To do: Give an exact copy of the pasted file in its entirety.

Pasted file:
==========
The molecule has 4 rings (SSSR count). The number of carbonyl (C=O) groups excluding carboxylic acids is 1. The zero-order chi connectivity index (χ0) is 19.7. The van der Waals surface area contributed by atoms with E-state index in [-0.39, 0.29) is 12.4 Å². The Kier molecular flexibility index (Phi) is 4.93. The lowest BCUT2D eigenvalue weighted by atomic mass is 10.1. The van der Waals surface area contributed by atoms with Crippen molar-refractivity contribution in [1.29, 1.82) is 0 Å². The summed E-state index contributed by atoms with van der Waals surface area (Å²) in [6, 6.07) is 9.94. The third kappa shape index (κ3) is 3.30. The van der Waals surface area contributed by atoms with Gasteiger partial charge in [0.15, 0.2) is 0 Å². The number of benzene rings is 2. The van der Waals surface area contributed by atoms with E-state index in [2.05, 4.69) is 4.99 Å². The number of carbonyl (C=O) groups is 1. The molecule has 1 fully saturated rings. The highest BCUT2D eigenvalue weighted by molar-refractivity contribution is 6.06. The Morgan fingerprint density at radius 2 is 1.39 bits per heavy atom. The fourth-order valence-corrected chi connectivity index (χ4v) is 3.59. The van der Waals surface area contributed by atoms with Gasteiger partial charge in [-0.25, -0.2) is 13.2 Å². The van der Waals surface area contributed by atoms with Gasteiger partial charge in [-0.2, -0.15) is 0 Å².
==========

The molecule has 4 rings (SSSR count). The number of carbonyl (C=O) groups excluding carboxylic acids is 1. The zero-order chi connectivity index (χ0) is 19.7. The van der Waals surface area contributed by atoms with E-state index in [-0.39, 0.29) is 12.4 Å². The Kier molecular flexibility index (Phi) is 4.93. The lowest BCUT2D eigenvalue weighted by atomic mass is 10.1. The van der Waals surface area contributed by atoms with Crippen molar-refractivity contribution in [1.29, 1.82) is 0 Å². The summed E-state index contributed by atoms with van der Waals surface area (Å²) in [6, 6.07) is 9.94. The third kappa shape index (κ3) is 3.30. The van der Waals surface area contributed by atoms with Gasteiger partial charge in [0.15, 0.2) is 0 Å². The number of benzene rings is 2. The van der Waals surface area contributed by atoms with E-state index in [2.05, 4.69) is 4.99 Å². The number of carbonyl (C=O) groups is 1. The molecule has 1 fully saturated rings. The highest BCUT2D eigenvalue weighted by molar-refractivity contribution is 6.06. The Morgan fingerprint density at radius 2 is 1.39 bits per heavy atom. The fourth-order valence-corrected chi connectivity index (χ4v) is 3.59. The van der Waals surface area contributed by atoms with Gasteiger partial charge in [-0.25, -0.2) is 13.2 Å². The van der Waals surface area contributed by atoms with Gasteiger partial charge in [-0.2, -0.15) is 0 Å².